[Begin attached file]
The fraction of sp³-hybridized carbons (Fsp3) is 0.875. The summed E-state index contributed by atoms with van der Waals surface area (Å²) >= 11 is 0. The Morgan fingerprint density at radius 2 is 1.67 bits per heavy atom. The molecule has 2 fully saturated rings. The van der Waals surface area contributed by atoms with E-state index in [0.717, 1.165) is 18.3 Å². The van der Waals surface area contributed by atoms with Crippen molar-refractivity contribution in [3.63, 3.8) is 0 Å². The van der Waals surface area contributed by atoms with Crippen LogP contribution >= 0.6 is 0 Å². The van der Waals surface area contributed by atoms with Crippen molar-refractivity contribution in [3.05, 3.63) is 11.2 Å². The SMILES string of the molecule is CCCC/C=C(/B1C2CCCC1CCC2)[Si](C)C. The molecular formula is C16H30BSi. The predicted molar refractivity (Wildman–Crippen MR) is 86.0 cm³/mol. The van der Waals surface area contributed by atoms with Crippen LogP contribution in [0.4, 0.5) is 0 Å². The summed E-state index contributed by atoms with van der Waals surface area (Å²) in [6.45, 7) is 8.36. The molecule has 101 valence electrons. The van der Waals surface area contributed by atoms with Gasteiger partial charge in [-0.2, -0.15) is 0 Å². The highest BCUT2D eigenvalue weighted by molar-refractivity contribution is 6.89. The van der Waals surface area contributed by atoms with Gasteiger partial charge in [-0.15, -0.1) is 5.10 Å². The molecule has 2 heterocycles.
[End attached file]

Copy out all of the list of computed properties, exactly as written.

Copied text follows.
The fraction of sp³-hybridized carbons (Fsp3) is 0.875. The summed E-state index contributed by atoms with van der Waals surface area (Å²) >= 11 is 0. The Morgan fingerprint density at radius 2 is 1.67 bits per heavy atom. The molecule has 2 fully saturated rings. The van der Waals surface area contributed by atoms with E-state index in [0.717, 1.165) is 18.3 Å². The van der Waals surface area contributed by atoms with Crippen molar-refractivity contribution in [3.63, 3.8) is 0 Å². The van der Waals surface area contributed by atoms with Crippen LogP contribution >= 0.6 is 0 Å². The van der Waals surface area contributed by atoms with Crippen molar-refractivity contribution in [3.05, 3.63) is 11.2 Å². The SMILES string of the molecule is CCCC/C=C(/B1C2CCCC1CCC2)[Si](C)C. The molecular formula is C16H30BSi. The predicted molar refractivity (Wildman–Crippen MR) is 86.0 cm³/mol. The van der Waals surface area contributed by atoms with Crippen LogP contribution in [0.4, 0.5) is 0 Å². The summed E-state index contributed by atoms with van der Waals surface area (Å²) in [6.45, 7) is 8.36. The molecule has 101 valence electrons. The van der Waals surface area contributed by atoms with Gasteiger partial charge in [-0.2, -0.15) is 0 Å². The highest BCUT2D eigenvalue weighted by molar-refractivity contribution is 6.89. The van der Waals surface area contributed by atoms with Gasteiger partial charge in [-0.15, -0.1) is 5.10 Å². The molecule has 2 heterocycles.